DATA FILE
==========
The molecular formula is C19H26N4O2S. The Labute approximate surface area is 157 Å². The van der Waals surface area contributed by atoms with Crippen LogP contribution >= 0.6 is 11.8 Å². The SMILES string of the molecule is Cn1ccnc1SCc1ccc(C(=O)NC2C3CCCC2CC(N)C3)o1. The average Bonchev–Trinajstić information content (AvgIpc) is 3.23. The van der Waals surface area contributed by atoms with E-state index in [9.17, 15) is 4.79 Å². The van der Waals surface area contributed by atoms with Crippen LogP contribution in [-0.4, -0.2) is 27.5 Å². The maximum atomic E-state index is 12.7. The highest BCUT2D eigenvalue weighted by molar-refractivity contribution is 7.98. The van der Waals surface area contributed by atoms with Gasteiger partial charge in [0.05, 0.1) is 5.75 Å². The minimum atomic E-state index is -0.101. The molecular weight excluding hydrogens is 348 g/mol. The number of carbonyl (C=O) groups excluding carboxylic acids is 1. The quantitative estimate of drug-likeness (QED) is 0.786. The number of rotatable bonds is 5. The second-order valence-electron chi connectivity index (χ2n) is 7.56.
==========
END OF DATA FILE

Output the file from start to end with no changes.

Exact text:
The molecular formula is C19H26N4O2S. The Labute approximate surface area is 157 Å². The van der Waals surface area contributed by atoms with Crippen LogP contribution >= 0.6 is 11.8 Å². The SMILES string of the molecule is Cn1ccnc1SCc1ccc(C(=O)NC2C3CCCC2CC(N)C3)o1. The average Bonchev–Trinajstić information content (AvgIpc) is 3.23. The van der Waals surface area contributed by atoms with E-state index in [9.17, 15) is 4.79 Å². The van der Waals surface area contributed by atoms with Crippen LogP contribution in [-0.4, -0.2) is 27.5 Å². The maximum atomic E-state index is 12.7. The highest BCUT2D eigenvalue weighted by molar-refractivity contribution is 7.98. The van der Waals surface area contributed by atoms with Gasteiger partial charge in [0.05, 0.1) is 5.75 Å². The minimum atomic E-state index is -0.101. The molecular weight excluding hydrogens is 348 g/mol. The number of carbonyl (C=O) groups excluding carboxylic acids is 1. The quantitative estimate of drug-likeness (QED) is 0.786. The number of rotatable bonds is 5. The second-order valence-electron chi connectivity index (χ2n) is 7.56.